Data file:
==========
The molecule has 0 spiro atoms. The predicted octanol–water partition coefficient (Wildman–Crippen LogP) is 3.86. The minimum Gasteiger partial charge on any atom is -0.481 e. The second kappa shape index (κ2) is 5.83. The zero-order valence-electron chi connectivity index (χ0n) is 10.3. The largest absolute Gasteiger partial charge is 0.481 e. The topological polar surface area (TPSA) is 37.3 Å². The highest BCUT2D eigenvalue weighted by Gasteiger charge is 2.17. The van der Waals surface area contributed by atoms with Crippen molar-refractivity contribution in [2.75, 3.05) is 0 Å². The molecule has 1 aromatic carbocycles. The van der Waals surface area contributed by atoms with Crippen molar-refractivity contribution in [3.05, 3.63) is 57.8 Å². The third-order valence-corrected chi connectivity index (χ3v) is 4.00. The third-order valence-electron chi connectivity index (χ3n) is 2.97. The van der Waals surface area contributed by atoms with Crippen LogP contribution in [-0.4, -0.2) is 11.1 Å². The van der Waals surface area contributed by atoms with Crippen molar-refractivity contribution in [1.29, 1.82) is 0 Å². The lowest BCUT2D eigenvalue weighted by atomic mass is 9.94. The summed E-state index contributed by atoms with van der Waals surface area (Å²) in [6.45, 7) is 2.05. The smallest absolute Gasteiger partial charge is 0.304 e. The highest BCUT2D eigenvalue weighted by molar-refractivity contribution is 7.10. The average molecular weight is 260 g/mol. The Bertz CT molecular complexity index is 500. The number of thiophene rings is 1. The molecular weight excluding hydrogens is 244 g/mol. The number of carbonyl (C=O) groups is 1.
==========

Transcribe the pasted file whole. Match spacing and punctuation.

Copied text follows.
The molecule has 0 spiro atoms. The predicted octanol–water partition coefficient (Wildman–Crippen LogP) is 3.86. The minimum Gasteiger partial charge on any atom is -0.481 e. The second kappa shape index (κ2) is 5.83. The zero-order valence-electron chi connectivity index (χ0n) is 10.3. The largest absolute Gasteiger partial charge is 0.481 e. The topological polar surface area (TPSA) is 37.3 Å². The highest BCUT2D eigenvalue weighted by Gasteiger charge is 2.17. The van der Waals surface area contributed by atoms with Crippen molar-refractivity contribution in [2.75, 3.05) is 0 Å². The molecule has 1 aromatic carbocycles. The van der Waals surface area contributed by atoms with Crippen molar-refractivity contribution in [3.05, 3.63) is 57.8 Å². The third-order valence-corrected chi connectivity index (χ3v) is 4.00. The third-order valence-electron chi connectivity index (χ3n) is 2.97. The van der Waals surface area contributed by atoms with Crippen LogP contribution in [-0.4, -0.2) is 11.1 Å². The van der Waals surface area contributed by atoms with Crippen molar-refractivity contribution in [1.29, 1.82) is 0 Å². The lowest BCUT2D eigenvalue weighted by atomic mass is 9.94. The summed E-state index contributed by atoms with van der Waals surface area (Å²) in [6.45, 7) is 2.05. The smallest absolute Gasteiger partial charge is 0.304 e. The highest BCUT2D eigenvalue weighted by molar-refractivity contribution is 7.10. The average molecular weight is 260 g/mol. The Bertz CT molecular complexity index is 500. The number of thiophene rings is 1. The molecular weight excluding hydrogens is 244 g/mol. The number of carbonyl (C=O) groups is 1.